Yet she maintains we "uneducated Alaskans" that go out on the mountain behind our house and shoot deer and process them ourselves, then go out on the ocean in front of our house and kill fish for our dinner are cruel. She wails The poor animals have a right to live! How can you be so inhumane!!

    How is it possible to be so blind to reality?

  3. How did the term "inhumane" become associated with animals and hunting/fishing? Seems like an oxymoron to me.

  4. Hunting for food is an altogether different issue to hunting big game purely for the sport. I don't think anyone needs to eat lion or tiger meat.

  5. Well said Gran Tilly.
    My husband hunts feral deer, goats and pigs in our area. He brings it home and we butcher it ourselves. What we can't eat we give to the dogs and he tans the hide. There is no beer involved until he gets home. He doesn't trophy hunt either. I'm so happy that he can provide for our family.
    Unfortunately most of our friends and family live in the city and think we're being cruel. If they really make a big deal out of it I tell them they are being cruel eating feedlot meat from the supermarket and if they feel that strongly about an animal dying to provide us with food then they should become a vegetarian.

  6. Liberals demand that women have a "right" to choose abortion, while ridiculing those who choose to hunt. Anybody else see the hypocrisy with that?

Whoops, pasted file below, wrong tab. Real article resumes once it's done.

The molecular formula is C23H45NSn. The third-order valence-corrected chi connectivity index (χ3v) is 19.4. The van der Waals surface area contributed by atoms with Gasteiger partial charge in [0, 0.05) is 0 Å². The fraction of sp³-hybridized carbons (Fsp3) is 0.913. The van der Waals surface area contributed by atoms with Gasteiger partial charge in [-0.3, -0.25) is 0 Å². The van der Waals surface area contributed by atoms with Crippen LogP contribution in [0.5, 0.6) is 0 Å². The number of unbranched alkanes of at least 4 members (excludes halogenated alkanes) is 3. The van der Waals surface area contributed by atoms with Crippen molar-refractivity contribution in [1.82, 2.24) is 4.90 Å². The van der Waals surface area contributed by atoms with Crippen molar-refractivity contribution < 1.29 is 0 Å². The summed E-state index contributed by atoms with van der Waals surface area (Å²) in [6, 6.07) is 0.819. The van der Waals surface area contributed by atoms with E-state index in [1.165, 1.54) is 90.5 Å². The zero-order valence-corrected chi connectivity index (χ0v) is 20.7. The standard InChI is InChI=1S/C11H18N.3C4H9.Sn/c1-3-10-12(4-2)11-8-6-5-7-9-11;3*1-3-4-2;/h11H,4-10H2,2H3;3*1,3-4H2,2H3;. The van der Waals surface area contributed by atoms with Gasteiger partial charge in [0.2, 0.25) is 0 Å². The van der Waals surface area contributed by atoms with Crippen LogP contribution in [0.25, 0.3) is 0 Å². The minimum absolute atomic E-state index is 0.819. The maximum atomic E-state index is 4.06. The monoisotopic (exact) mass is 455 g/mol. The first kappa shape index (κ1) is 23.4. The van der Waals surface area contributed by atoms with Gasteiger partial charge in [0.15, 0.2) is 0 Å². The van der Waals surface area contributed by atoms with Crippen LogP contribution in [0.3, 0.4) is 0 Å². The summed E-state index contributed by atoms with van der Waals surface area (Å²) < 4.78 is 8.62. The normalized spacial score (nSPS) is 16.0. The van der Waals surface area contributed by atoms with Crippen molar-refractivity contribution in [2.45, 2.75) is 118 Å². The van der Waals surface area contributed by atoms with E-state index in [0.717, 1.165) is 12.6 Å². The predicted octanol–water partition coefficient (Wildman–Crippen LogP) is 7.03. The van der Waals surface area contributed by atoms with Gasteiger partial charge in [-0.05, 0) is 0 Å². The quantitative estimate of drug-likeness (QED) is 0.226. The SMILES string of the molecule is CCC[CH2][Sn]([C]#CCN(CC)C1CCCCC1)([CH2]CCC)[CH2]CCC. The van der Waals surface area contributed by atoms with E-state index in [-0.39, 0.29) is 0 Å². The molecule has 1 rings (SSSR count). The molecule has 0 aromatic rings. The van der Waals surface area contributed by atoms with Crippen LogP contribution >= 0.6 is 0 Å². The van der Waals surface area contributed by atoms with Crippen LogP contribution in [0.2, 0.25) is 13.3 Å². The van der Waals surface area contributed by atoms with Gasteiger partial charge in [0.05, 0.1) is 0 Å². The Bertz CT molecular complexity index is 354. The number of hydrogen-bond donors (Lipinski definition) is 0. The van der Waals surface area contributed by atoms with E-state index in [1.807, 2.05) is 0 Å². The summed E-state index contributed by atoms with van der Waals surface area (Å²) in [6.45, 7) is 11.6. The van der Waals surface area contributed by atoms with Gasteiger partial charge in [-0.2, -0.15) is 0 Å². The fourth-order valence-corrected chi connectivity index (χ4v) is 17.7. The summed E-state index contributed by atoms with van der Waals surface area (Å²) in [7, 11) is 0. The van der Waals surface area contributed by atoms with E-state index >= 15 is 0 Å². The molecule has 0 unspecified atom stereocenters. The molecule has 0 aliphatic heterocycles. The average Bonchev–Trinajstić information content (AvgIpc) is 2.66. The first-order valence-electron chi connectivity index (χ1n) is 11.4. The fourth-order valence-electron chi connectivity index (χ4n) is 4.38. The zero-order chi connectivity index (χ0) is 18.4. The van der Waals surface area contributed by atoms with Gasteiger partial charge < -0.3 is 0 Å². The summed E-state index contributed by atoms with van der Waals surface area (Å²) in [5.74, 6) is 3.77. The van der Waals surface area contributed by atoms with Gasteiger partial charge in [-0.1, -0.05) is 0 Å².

We should not divide hunters into categories. To do so makes the antihunters stronger.

  7. I live in Colorado. Even here there is not an endless supply of wildlife and licenses must be alloted carefully and the herds managed with wisdom. One year Gunnison County was beset by yuppies who protested that they wanted no hunting. The Division of wildlife gave in, unfortunately. That year, no deer licenses were issued for that county. The next year the increased deer population didn't have enough forage and starve-off began. Deer were in the Yuppie's yards eating their roses and stripping bark off trees. Yuppies really began to yell when deer were found dead on their bike paths and does couldn't maintain a pregnancy and miscarried in their backyards, bringing coyotes and their diseases near their poodles.
    We've killed off too many natural predators and so must do that job ourselves. Besides, if you were a deer, would you prefer to be run down and chewed up by a pack of wolves or a bear, or know nothing when a high-powered bullet zipped through your neck?
    Unless you are advocating being vegan, there is no difference between killing an animal, and killing an animal.


  8. Hi, I just found your blog and think its great.

    I laughed out loud when I read this:
    “This is a clueless urban liberal with no practical survival skills. He’ll be the first one down.” I thought "Hallelujah! Finally someone who thinks the same as me!"

    We live in northern British Columbia and I am constantly amazed at how many people have no idea about where their food comes from, nor about what they are consuming.

    My husband (and now son) hunt to provide food. There is no sport in it and any life that is taken, is taken with reverence (whether is it game or own livestock). I, too, have had many people comment about the cruelty of hunting. My retort is always that I want to eat meat that came from happy animals and they should take a look at the conditions of animals whose meat eventually end up on foam containers in the grocery store. Those are not happy animals and the conditions in which they live are appalling. Game meat comes from happy animals that have spent their lives in their natural habitat and have been killed quickly with the least amount of suffering.